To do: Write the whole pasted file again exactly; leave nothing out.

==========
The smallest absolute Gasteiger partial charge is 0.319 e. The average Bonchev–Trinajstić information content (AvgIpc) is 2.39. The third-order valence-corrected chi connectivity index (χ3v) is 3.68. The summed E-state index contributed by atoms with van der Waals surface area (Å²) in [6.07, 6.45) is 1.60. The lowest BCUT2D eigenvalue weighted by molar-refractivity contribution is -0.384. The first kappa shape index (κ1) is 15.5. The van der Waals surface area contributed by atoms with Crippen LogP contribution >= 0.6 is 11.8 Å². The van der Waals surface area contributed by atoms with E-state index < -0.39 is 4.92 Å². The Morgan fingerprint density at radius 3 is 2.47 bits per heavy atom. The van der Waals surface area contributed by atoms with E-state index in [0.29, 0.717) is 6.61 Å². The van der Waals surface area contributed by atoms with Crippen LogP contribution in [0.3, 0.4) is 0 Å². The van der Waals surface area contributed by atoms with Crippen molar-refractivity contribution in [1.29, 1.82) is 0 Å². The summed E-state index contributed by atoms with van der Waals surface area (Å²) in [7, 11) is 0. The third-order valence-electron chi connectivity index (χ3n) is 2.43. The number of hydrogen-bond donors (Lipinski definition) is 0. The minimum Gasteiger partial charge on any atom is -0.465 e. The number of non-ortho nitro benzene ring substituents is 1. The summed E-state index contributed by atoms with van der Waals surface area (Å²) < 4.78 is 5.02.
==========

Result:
The smallest absolute Gasteiger partial charge is 0.319 e. The average Bonchev–Trinajstić information content (AvgIpc) is 2.39. The third-order valence-corrected chi connectivity index (χ3v) is 3.68. The summed E-state index contributed by atoms with van der Waals surface area (Å²) in [6.07, 6.45) is 1.60. The lowest BCUT2D eigenvalue weighted by molar-refractivity contribution is -0.384. The first kappa shape index (κ1) is 15.5. The van der Waals surface area contributed by atoms with Crippen LogP contribution >= 0.6 is 11.8 Å². The van der Waals surface area contributed by atoms with E-state index < -0.39 is 4.92 Å². The Morgan fingerprint density at radius 3 is 2.47 bits per heavy atom. The van der Waals surface area contributed by atoms with E-state index in [0.29, 0.717) is 6.61 Å². The van der Waals surface area contributed by atoms with Crippen LogP contribution in [0.3, 0.4) is 0 Å². The van der Waals surface area contributed by atoms with Crippen molar-refractivity contribution in [1.29, 1.82) is 0 Å². The summed E-state index contributed by atoms with van der Waals surface area (Å²) in [7, 11) is 0. The third-order valence-electron chi connectivity index (χ3n) is 2.43. The number of hydrogen-bond donors (Lipinski definition) is 0. The minimum Gasteiger partial charge on any atom is -0.465 e. The number of non-ortho nitro benzene ring substituents is 1. The summed E-state index contributed by atoms with van der Waals surface area (Å²) < 4.78 is 5.02.